Database Indexing for Skyline Computation, Hierarchical Relational Database, and Spatially-Aware SPARQL Evaluation Engine
Type of DegreeDissertation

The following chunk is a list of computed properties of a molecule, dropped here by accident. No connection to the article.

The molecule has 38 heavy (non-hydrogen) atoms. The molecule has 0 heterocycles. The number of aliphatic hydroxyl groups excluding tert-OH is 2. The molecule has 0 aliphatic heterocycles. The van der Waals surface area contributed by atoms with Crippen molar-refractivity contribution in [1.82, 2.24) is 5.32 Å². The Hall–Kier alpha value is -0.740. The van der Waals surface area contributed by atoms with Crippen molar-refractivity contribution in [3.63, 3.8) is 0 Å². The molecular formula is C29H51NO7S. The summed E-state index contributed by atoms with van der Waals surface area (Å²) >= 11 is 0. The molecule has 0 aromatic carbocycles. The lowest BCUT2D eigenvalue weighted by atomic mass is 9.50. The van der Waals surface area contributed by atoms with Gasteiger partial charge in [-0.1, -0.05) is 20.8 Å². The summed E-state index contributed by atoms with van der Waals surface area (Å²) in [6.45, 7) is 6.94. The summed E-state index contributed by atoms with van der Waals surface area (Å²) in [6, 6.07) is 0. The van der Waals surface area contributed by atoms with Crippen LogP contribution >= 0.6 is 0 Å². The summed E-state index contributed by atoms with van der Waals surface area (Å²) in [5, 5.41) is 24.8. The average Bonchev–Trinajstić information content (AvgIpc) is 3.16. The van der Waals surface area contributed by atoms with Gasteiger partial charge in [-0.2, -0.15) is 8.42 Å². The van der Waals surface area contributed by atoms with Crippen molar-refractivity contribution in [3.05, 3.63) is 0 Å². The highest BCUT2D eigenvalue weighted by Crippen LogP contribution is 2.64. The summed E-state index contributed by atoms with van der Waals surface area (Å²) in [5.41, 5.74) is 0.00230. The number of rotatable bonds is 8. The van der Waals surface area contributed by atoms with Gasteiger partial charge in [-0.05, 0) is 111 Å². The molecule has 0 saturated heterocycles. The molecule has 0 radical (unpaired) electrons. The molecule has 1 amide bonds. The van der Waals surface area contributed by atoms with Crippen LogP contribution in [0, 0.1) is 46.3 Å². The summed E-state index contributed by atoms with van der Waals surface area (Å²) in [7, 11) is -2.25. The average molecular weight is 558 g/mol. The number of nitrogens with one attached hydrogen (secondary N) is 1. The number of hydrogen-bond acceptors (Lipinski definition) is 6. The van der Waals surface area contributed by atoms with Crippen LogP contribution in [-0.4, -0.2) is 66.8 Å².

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Computerized databases are ubiquitous and play an important role in many software projects. The efficiency of these systems are crucial in applications they support. Data indexing is the key to efficient data retrieval in database systems. This dissertation considers three data application domains and operations in which data indexing can greatly improve the turnaround time of request operations. The first part is the study of multi-dimensional and multi-criteria skyline computation. Skyline is a subset of data records that are the best in a data set, where best is defined by user criteria and preference. In our technique, we first create an index using the R-Tree structure. We then propose a greedy algorithm that utilizes the R-Tree index to aggressively prune the search space as the index is traversed. Experimental evaluation shows that our algorithm performs better than previous algorithms. In the second part of this dissertation, we consider the efficiency of querying hierarchical data in a relational database (hierarchical relational database). The relational database model is known to efficiently store and retrieve data stored in flat tables; however, it was not designed for hierarchical data. Due to this limitation, many operations -- such as answering membership on a hierarchical data -- require recursion or iterations. In this study, we propose an index structure based on the nested-sets model. With this index, we can eliminate recursions and allow database engines to perform hierarchical operations with index scans. In the last part of this dissertation, we consider storage and retrieval of point-based spatial data (POIs) in the Geo-Store RDF Triple Store. When we first started this study, spatial data management in RDF was still a fairly new research area and there were no standards for query spatial data using SPARQL. In this work, we designed an index scheme using the Hilbert Space-Filing Curve (HSFC). Leveraging the spatial locality of HSFC, we are able to efficiently evaluate spatial queries such as range and k-nearest-range (kNN) queries. In this work, we define range and kNN SPARQL filters. We implemented these filters and showed that our implementation handles spatial queries better than other triple stores.